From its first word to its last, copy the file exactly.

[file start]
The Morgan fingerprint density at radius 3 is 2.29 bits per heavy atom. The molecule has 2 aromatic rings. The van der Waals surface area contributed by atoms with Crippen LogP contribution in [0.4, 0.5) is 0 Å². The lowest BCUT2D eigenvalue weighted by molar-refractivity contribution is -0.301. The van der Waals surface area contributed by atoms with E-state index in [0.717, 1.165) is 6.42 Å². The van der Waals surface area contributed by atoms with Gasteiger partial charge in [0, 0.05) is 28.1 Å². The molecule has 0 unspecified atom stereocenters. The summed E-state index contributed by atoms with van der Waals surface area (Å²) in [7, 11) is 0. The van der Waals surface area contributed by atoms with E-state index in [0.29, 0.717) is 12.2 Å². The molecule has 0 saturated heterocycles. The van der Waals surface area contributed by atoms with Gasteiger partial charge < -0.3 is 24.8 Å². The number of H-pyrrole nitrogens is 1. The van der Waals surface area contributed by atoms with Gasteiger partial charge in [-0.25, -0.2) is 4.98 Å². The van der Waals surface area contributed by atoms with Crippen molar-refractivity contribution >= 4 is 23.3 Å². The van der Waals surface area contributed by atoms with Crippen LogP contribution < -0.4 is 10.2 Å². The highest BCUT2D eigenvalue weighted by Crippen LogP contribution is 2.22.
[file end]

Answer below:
The Morgan fingerprint density at radius 3 is 2.29 bits per heavy atom. The molecule has 2 aromatic rings. The van der Waals surface area contributed by atoms with Crippen LogP contribution in [0.4, 0.5) is 0 Å². The lowest BCUT2D eigenvalue weighted by molar-refractivity contribution is -0.301. The van der Waals surface area contributed by atoms with E-state index in [0.717, 1.165) is 6.42 Å². The van der Waals surface area contributed by atoms with Gasteiger partial charge in [0, 0.05) is 28.1 Å². The molecule has 0 unspecified atom stereocenters. The summed E-state index contributed by atoms with van der Waals surface area (Å²) in [7, 11) is 0. The van der Waals surface area contributed by atoms with E-state index in [0.29, 0.717) is 12.2 Å². The molecule has 0 saturated heterocycles. The van der Waals surface area contributed by atoms with Gasteiger partial charge < -0.3 is 24.8 Å². The number of H-pyrrole nitrogens is 1. The van der Waals surface area contributed by atoms with Gasteiger partial charge in [-0.25, -0.2) is 4.98 Å². The van der Waals surface area contributed by atoms with Crippen molar-refractivity contribution >= 4 is 23.3 Å². The van der Waals surface area contributed by atoms with Crippen LogP contribution < -0.4 is 10.2 Å². The highest BCUT2D eigenvalue weighted by Crippen LogP contribution is 2.22.